Women Deaconesses in Historical Records
Literary sources have left us ample records of deaconesses in different parts of the Byzantine Empire. Constantinople's main cathedral, the Hagia Sophia, counted among its clergy 6o priests, 100 male deacons and 40 deaconesses (Justinian, Novella 3.1)
Here are some deaconesses we know by name, often because of their connections with Church leaders. They represent thousands whose names remain hidden, like those of the ordinary priests and deacons.
- Olympias in Constantinople, ordained by Bishop Nektarios, friend of St. Gregory of Nazianze and later of St. John Chrysostom whom she greatly helped during his conflict with the Emperor and exile. Died in 418 AD.
- Anonyma about whom we know that she ministered in Antioch during the persecution of Julian the Apostate (361-363 AD).
- Procula and Pentadia, two deaconesses to whom St. Chrysostom wrote letters.
- Salvina whom St. Jerome knew and who later became a deaconess in Constantinople.
- The deaconess Anastasia whom Severus, Bishop of Antioch, mentions in his letters.
- The deaconess Macrina, sister of St. Basil the Great, and her friend and deaconess Lampadia.
- The deaconess Theosebia, wife of St. Gregory of Nissa.
The names of some deaconesses have also been preserved on tomb stones. At least 28 have been identified. Here are some typical examples:
* Sophia of Jerusalem (4th cent. AD?). The Greek inscription reads: Here lies the servant and virgin of Christ, the deacon [!], the second Phoebe [Rom 16,1], who passed away in peace on the 21st day of March . . . May the Lord God . . . (Revue biblique, New 1 (1904) pp. 260-262).
* Theodora of Gaul (present-day France) carried this latin inscription on her tomb: Here rests in peace and of good remembrance Theodora the deaconess who lived about 48 years and died on 22 July 539.
* Another tombstone found in Delphi, Greece, and belonging to the 5th century remembers a certain Athanasia. The most devout deaconess Athanasia, established deaconess by his holiness bishop Pantamianos after she had lived a blameless life. He erected this tomb on the place where her honoured [body ?] lies. If soneone else dares to open this tomb in which the deaconess has been buried, may he receive the fate of Judas, who betrayed our Lord Jesus Christ . . . Nothing less the clerics who were found gathered . . (H.Leclercq, Dictionnaire de'Archéologie Chrétienne, Paris 1921, vol. IV, col. 570-571).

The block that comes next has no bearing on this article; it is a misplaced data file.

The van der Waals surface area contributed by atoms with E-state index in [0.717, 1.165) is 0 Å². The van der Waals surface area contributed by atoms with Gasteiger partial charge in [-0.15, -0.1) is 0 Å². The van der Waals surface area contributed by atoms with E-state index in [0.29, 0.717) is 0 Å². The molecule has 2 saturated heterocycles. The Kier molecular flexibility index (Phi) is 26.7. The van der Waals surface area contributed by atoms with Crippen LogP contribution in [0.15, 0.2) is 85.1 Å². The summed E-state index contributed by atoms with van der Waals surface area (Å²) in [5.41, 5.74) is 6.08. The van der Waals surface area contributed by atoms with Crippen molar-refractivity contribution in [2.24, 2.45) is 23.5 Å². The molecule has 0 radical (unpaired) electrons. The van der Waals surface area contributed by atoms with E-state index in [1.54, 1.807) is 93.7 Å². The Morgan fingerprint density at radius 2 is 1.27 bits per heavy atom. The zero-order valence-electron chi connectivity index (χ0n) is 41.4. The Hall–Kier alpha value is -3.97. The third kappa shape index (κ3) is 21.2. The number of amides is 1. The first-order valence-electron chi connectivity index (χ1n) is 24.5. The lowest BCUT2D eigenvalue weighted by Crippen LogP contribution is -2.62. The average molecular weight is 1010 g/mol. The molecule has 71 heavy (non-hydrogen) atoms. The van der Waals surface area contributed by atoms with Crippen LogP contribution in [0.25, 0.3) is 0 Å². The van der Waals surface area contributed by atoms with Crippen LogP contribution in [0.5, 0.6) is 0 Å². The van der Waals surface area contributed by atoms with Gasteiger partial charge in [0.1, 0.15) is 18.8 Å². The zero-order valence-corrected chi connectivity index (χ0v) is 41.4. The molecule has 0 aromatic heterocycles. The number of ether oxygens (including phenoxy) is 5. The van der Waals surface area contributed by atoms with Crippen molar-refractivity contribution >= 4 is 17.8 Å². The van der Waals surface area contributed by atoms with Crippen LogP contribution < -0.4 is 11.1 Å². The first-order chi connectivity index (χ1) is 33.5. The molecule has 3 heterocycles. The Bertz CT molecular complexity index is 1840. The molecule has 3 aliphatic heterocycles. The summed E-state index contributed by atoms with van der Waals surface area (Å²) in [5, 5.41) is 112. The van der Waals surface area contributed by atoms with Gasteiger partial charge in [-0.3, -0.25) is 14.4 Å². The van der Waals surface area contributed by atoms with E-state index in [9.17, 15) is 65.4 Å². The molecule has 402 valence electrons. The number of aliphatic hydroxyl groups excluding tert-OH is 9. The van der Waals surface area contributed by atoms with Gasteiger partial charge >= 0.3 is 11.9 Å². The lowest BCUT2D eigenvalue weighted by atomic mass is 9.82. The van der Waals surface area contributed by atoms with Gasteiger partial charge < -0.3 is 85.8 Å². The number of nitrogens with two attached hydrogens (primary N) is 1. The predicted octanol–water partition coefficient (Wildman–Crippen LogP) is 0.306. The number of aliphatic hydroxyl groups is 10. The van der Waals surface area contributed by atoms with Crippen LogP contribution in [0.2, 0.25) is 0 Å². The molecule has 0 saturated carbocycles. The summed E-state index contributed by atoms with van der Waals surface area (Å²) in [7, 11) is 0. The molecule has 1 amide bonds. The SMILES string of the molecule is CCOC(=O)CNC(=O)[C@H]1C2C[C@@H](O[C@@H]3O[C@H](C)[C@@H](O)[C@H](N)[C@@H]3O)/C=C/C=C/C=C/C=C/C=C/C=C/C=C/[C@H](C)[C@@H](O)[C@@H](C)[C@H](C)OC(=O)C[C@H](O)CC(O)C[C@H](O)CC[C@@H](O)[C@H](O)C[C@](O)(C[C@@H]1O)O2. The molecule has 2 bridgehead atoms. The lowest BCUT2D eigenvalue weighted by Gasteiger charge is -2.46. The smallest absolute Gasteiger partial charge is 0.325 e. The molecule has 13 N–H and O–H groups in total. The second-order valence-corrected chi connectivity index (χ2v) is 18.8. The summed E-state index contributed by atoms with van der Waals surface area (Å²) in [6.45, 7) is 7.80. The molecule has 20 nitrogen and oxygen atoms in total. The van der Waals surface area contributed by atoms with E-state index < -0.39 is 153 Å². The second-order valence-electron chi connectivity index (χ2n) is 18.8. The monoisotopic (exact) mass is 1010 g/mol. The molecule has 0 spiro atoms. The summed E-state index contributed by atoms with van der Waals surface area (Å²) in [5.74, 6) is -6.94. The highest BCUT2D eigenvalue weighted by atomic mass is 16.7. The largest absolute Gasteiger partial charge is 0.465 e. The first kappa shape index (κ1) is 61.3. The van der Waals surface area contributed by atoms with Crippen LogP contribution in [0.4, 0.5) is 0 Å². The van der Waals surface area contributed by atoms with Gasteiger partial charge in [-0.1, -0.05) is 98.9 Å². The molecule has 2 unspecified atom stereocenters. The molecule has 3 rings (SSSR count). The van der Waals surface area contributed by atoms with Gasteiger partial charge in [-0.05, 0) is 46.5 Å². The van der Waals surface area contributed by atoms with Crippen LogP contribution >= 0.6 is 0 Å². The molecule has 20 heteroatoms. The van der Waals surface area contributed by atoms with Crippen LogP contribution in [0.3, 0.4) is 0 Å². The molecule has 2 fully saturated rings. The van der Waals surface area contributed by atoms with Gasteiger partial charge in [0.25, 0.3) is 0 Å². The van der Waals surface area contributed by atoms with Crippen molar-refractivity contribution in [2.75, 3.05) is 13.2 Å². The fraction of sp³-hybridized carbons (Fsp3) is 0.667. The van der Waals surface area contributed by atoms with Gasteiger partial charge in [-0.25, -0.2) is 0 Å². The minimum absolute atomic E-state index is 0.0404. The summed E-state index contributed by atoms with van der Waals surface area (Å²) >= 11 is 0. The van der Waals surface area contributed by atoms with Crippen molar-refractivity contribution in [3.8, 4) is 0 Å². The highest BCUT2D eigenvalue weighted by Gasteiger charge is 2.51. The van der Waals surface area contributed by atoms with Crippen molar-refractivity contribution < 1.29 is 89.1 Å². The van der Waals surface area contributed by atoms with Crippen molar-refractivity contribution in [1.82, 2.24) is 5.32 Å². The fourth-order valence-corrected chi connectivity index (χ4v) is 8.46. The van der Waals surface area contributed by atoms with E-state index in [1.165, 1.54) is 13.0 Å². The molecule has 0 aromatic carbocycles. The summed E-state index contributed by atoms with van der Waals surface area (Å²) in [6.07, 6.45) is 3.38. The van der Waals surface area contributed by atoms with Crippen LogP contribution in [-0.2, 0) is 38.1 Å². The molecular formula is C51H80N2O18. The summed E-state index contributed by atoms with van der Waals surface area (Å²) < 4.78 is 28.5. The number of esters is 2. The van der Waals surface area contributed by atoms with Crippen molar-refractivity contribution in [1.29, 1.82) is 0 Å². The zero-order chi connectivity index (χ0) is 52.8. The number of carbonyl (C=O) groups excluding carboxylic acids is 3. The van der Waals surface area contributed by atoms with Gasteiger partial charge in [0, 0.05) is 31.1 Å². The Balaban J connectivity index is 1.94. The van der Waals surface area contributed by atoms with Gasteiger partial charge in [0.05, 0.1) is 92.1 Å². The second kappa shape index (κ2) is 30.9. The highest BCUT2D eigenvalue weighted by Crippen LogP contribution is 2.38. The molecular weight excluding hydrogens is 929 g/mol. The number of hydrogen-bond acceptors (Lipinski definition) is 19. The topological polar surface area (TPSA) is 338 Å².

* Another tomb stone at Jerusalem remembers the deaconess Eneon who ministered to the sick: Tomb of Eneon, daughter of Neoiketis, deaconess in this hospital (Maffei, Museum Veronense, Verona 1749, p. 179).
More detailed information can be found from these authors:
- Kristin Arnt, Die Diakonissen der armenischen Kirche in kanonischer Sicht, Vienna 1990.
- Eva Maria Synek, Heilige Frauen der frühen Christenheit, Würzburg 1994.
- Ute Eisen, Ämtsträgerinnen im frühen Christentum, Göttingen 1996.
Read also: Deaconesses in Late Antique Gaul.
|Full documentation on
all the ancient
Women Deacon Texts
is now available in print!
Please, credit this document
as published by www.womenpriests.org!
This website is maintained by the Wijngaards Institute for Catholic Research.
The Institute is known for issuing academic reports and statements on relevant issues in the Church. These have included scholars' declarations on the need of collegiality in the exercise of church authority, on the ethics of using contraceptives in marriage and the urgency of re-instating the sacramental diaconate of women.
You are welcome to use our material. However: maintaining this site costs money. We are a Charity and work mainly with volunteers, but we find it difficult to pay our overheads.
Visitors to our website since January 2014.
Pop-up names are online now.
The number is indicative, but incomplete. For full details click on cross icon at bottom right.